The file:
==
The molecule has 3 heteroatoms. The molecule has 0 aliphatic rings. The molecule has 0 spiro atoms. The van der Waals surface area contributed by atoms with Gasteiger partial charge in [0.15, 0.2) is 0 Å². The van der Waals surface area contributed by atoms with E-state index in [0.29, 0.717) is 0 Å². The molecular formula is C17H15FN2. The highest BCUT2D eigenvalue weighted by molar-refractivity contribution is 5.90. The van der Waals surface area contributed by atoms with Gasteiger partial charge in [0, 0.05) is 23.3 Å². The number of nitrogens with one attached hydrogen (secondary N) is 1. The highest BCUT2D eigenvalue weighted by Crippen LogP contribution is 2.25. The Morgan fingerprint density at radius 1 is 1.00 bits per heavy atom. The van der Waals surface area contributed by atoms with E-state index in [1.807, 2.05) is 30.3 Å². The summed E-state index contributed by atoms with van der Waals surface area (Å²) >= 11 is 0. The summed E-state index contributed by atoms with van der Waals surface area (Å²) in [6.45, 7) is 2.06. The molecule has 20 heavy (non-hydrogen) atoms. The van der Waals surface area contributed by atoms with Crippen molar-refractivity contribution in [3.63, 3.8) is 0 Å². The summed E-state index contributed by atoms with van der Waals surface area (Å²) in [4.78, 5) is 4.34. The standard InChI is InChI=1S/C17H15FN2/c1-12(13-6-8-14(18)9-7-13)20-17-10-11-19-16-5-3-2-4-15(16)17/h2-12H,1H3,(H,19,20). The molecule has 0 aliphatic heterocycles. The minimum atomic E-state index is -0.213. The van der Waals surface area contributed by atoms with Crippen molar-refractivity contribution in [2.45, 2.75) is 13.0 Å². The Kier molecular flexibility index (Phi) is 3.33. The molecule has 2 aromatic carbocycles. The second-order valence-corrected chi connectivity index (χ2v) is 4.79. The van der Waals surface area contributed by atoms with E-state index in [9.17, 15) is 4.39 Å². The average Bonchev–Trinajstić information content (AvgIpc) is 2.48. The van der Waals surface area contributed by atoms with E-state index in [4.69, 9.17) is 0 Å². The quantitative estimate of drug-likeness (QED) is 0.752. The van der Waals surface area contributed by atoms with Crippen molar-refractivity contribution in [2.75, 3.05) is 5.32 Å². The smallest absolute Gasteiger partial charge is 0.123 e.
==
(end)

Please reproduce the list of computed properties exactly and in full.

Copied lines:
The molecule has 3 heteroatoms. The molecule has 0 aliphatic rings. The molecule has 0 spiro atoms. The van der Waals surface area contributed by atoms with Gasteiger partial charge in [0.15, 0.2) is 0 Å². The van der Waals surface area contributed by atoms with E-state index in [0.29, 0.717) is 0 Å². The molecular formula is C17H15FN2. The highest BCUT2D eigenvalue weighted by molar-refractivity contribution is 5.90. The van der Waals surface area contributed by atoms with Gasteiger partial charge in [0, 0.05) is 23.3 Å². The number of nitrogens with one attached hydrogen (secondary N) is 1. The highest BCUT2D eigenvalue weighted by Crippen LogP contribution is 2.25. The Morgan fingerprint density at radius 1 is 1.00 bits per heavy atom. The van der Waals surface area contributed by atoms with E-state index in [1.807, 2.05) is 30.3 Å². The summed E-state index contributed by atoms with van der Waals surface area (Å²) >= 11 is 0. The summed E-state index contributed by atoms with van der Waals surface area (Å²) in [6.45, 7) is 2.06. The molecule has 20 heavy (non-hydrogen) atoms. The van der Waals surface area contributed by atoms with Crippen molar-refractivity contribution in [3.63, 3.8) is 0 Å². The summed E-state index contributed by atoms with van der Waals surface area (Å²) in [4.78, 5) is 4.34. The standard InChI is InChI=1S/C17H15FN2/c1-12(13-6-8-14(18)9-7-13)20-17-10-11-19-16-5-3-2-4-15(16)17/h2-12H,1H3,(H,19,20). The molecule has 0 aliphatic heterocycles. The minimum atomic E-state index is -0.213. The van der Waals surface area contributed by atoms with Crippen molar-refractivity contribution in [2.45, 2.75) is 13.0 Å². The Kier molecular flexibility index (Phi) is 3.33. The molecule has 2 aromatic carbocycles. The second-order valence-corrected chi connectivity index (χ2v) is 4.79. The van der Waals surface area contributed by atoms with E-state index in [9.17, 15) is 4.39 Å². The average Bonchev–Trinajstić information content (AvgIpc) is 2.48. The van der Waals surface area contributed by atoms with E-state index in [4.69, 9.17) is 0 Å². The quantitative estimate of drug-likeness (QED) is 0.752. The van der Waals surface area contributed by atoms with Crippen molar-refractivity contribution in [2.75, 3.05) is 5.32 Å². The smallest absolute Gasteiger partial charge is 0.123 e.